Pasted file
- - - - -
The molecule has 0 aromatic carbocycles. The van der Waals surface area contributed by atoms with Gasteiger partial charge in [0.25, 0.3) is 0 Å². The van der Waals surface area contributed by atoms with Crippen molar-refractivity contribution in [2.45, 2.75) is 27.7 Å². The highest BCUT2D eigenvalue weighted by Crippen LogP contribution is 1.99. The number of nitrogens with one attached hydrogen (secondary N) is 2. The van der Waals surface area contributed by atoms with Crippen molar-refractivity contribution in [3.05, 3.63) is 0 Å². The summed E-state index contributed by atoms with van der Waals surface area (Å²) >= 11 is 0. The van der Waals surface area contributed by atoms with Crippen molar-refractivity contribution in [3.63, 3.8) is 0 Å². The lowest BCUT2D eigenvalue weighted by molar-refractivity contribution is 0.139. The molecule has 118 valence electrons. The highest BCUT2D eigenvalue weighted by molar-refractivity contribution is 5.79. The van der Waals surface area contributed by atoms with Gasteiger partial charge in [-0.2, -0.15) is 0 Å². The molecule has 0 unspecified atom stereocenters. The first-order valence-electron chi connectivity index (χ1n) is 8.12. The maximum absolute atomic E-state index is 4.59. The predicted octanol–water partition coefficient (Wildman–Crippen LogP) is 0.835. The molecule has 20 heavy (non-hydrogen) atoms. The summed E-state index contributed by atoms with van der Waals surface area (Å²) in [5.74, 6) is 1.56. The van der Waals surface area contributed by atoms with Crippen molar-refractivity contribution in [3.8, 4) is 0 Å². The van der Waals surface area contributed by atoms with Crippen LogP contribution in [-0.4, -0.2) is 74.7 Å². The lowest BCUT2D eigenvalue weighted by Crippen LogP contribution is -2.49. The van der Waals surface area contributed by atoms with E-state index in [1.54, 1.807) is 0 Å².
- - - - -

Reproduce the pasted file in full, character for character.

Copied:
The molecule has 0 aromatic carbocycles. The van der Waals surface area contributed by atoms with Gasteiger partial charge in [0.25, 0.3) is 0 Å². The van der Waals surface area contributed by atoms with Crippen molar-refractivity contribution in [2.45, 2.75) is 27.7 Å². The highest BCUT2D eigenvalue weighted by Crippen LogP contribution is 1.99. The number of nitrogens with one attached hydrogen (secondary N) is 2. The van der Waals surface area contributed by atoms with Crippen molar-refractivity contribution in [3.05, 3.63) is 0 Å². The summed E-state index contributed by atoms with van der Waals surface area (Å²) >= 11 is 0. The van der Waals surface area contributed by atoms with Crippen molar-refractivity contribution in [3.63, 3.8) is 0 Å². The lowest BCUT2D eigenvalue weighted by molar-refractivity contribution is 0.139. The molecule has 118 valence electrons. The highest BCUT2D eigenvalue weighted by molar-refractivity contribution is 5.79. The van der Waals surface area contributed by atoms with Gasteiger partial charge in [-0.2, -0.15) is 0 Å². The molecule has 0 unspecified atom stereocenters. The first-order valence-electron chi connectivity index (χ1n) is 8.12. The maximum absolute atomic E-state index is 4.59. The predicted octanol–water partition coefficient (Wildman–Crippen LogP) is 0.835. The molecule has 20 heavy (non-hydrogen) atoms. The summed E-state index contributed by atoms with van der Waals surface area (Å²) in [5.74, 6) is 1.56. The van der Waals surface area contributed by atoms with Crippen molar-refractivity contribution in [3.8, 4) is 0 Å². The van der Waals surface area contributed by atoms with Crippen LogP contribution in [-0.4, -0.2) is 74.7 Å². The lowest BCUT2D eigenvalue weighted by Crippen LogP contribution is -2.49. The van der Waals surface area contributed by atoms with E-state index in [1.54, 1.807) is 0 Å².